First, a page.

Surprisingly, the city of Johannesburg actually has quite good wifi coverage, starting from the minute you land in the airport, although the connections might not always be as strong as you’re used to.
Most hotels and guest houses are equipped with wifi connections, although you might have to pay a fee for some of them. Some shopping centres also offer free wifi, as well as cafes and restaurants, although you might have to ask your server for a password to get online.
Best time to visit Johannesburg
The best times to visit Johannesburg are during the shoulder seasons from March to May and September to November. During the lower or shoulder seasons there are smaller crowds and cheaper prices, but the weather is still nice and sunny for most of the time.
If you’re planning to head out to any of the national parks in South Africa for a safari make sure you check when they recommend visiting. Often there are times during the year when wildlife spotting is better. Even if it is during the peak season, these experiences are truly worth travelling at the best possible time.
Safety in Johannesburg
Generally the travel advice issued for anyone travelling to South Africa is to exercise a high degree of caution from Smartraveller. This is primarily because of the high levels of serious crime, a lot of which is reported to be in Johannesburg.
Pay close attention to you personal belongings and your surrounding at all time. Make sure you’re alert to what’s going on around you and careful whenever you might be alone. Robberies are frequently reported on the roads and at shopping centres. Monitor the news and media for the most recent updates on security and crime to be aware of.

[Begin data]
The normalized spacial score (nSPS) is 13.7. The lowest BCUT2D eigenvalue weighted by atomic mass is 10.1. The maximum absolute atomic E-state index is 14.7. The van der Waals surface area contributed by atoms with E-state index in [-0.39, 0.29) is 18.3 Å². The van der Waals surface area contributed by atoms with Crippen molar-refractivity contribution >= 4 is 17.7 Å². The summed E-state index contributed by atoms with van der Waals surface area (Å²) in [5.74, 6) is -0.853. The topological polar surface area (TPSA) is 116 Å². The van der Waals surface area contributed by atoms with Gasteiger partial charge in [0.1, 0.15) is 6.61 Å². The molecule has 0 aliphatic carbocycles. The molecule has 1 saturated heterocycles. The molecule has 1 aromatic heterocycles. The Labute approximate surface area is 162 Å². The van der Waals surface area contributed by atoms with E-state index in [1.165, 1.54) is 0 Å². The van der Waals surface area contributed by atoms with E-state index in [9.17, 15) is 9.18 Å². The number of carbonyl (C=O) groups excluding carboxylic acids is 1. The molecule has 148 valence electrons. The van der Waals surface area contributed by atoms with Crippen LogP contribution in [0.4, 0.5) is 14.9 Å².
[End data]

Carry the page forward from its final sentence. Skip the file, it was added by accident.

Always make sure you have the latest travel information by subscribing to Smartraveller.
Can’t miss in Johannesburg
Jump on a hop-on-hop-off sightseeing bus to see as much of Johannesburg as you can, especially if you’re only visiting for a short amount of time. The sightseeing bus takes you through most of Johannesburg and gives you a glimpse into life in this bustling misunderstood city.
The route for the hop-on-hop-off bus is quite long, so to avoid wasting any time make sure you jump off at any stops you’re interested in whenever you get there. For the ultimate experience in Johannesburg and to learn more about the rocky history of this torn country, make sure you stop to visit the Apartheid Museum.
The Apartheid Museum in Johannesburg has been open since 2001 and is dedicated to presenting the history of the Apartheid and the struggle of South Africa. While we were there they were also displaying a temporary exhibit on the life of Nelson Mandela, which was so interesting to see. The museum was absolutely fantastic and we couldn’t recommend it highly enough.
The exhibits held so much information, as well as images, videos and displays about what life was like during this time, and how it effected the South African communities. It includes many different interactive exhibits too, to show you the way people lived during this time. If you ever find yourself in Johannesburg we would definitely suggest a visit.
Out of respect we didn’t take photos in the Apartheid Museum, the above image was found on Google Images. You can find our more about the Apartheid Museum and their current exhibitions on their website HERE.